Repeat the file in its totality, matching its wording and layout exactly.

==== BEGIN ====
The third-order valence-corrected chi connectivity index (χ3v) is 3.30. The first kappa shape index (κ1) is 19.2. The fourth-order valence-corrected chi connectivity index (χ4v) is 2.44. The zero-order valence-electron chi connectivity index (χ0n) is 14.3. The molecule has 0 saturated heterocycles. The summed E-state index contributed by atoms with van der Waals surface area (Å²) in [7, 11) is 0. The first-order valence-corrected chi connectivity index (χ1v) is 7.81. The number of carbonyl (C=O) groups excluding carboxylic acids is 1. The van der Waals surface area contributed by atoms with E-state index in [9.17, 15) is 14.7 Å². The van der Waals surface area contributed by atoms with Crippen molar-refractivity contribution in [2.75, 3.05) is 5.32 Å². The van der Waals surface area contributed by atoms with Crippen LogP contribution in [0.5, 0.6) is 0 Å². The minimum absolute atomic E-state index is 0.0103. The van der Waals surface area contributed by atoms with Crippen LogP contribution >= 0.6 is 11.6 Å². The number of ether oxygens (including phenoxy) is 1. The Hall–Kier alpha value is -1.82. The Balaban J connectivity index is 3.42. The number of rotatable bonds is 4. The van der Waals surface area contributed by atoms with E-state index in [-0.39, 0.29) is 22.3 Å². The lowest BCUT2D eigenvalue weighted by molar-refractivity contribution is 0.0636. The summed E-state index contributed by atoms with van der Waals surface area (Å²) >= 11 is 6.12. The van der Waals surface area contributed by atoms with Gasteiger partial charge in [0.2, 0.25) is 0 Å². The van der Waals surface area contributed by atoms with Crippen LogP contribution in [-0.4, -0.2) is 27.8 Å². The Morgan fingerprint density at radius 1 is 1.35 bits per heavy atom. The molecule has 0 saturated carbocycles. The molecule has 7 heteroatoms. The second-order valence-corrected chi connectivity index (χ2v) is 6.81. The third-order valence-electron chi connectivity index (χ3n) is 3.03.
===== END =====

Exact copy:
The third-order valence-corrected chi connectivity index (χ3v) is 3.30. The first kappa shape index (κ1) is 19.2. The fourth-order valence-corrected chi connectivity index (χ4v) is 2.44. The zero-order valence-electron chi connectivity index (χ0n) is 14.3. The molecule has 0 saturated heterocycles. The summed E-state index contributed by atoms with van der Waals surface area (Å²) in [7, 11) is 0. The first-order valence-corrected chi connectivity index (χ1v) is 7.81. The number of carbonyl (C=O) groups excluding carboxylic acids is 1. The van der Waals surface area contributed by atoms with E-state index in [9.17, 15) is 14.7 Å². The van der Waals surface area contributed by atoms with Crippen molar-refractivity contribution in [2.75, 3.05) is 5.32 Å². The van der Waals surface area contributed by atoms with Crippen LogP contribution in [0.5, 0.6) is 0 Å². The minimum absolute atomic E-state index is 0.0103. The van der Waals surface area contributed by atoms with Crippen LogP contribution >= 0.6 is 11.6 Å². The number of ether oxygens (including phenoxy) is 1. The Hall–Kier alpha value is -1.82. The Balaban J connectivity index is 3.42. The number of rotatable bonds is 4. The van der Waals surface area contributed by atoms with E-state index in [-0.39, 0.29) is 22.3 Å². The lowest BCUT2D eigenvalue weighted by molar-refractivity contribution is 0.0636. The summed E-state index contributed by atoms with van der Waals surface area (Å²) >= 11 is 6.12. The van der Waals surface area contributed by atoms with Gasteiger partial charge in [0.2, 0.25) is 0 Å². The van der Waals surface area contributed by atoms with Crippen LogP contribution in [-0.4, -0.2) is 27.8 Å². The Morgan fingerprint density at radius 1 is 1.35 bits per heavy atom. The molecule has 0 saturated carbocycles. The molecule has 7 heteroatoms. The second-order valence-corrected chi connectivity index (χ2v) is 6.81. The third-order valence-electron chi connectivity index (χ3n) is 3.03.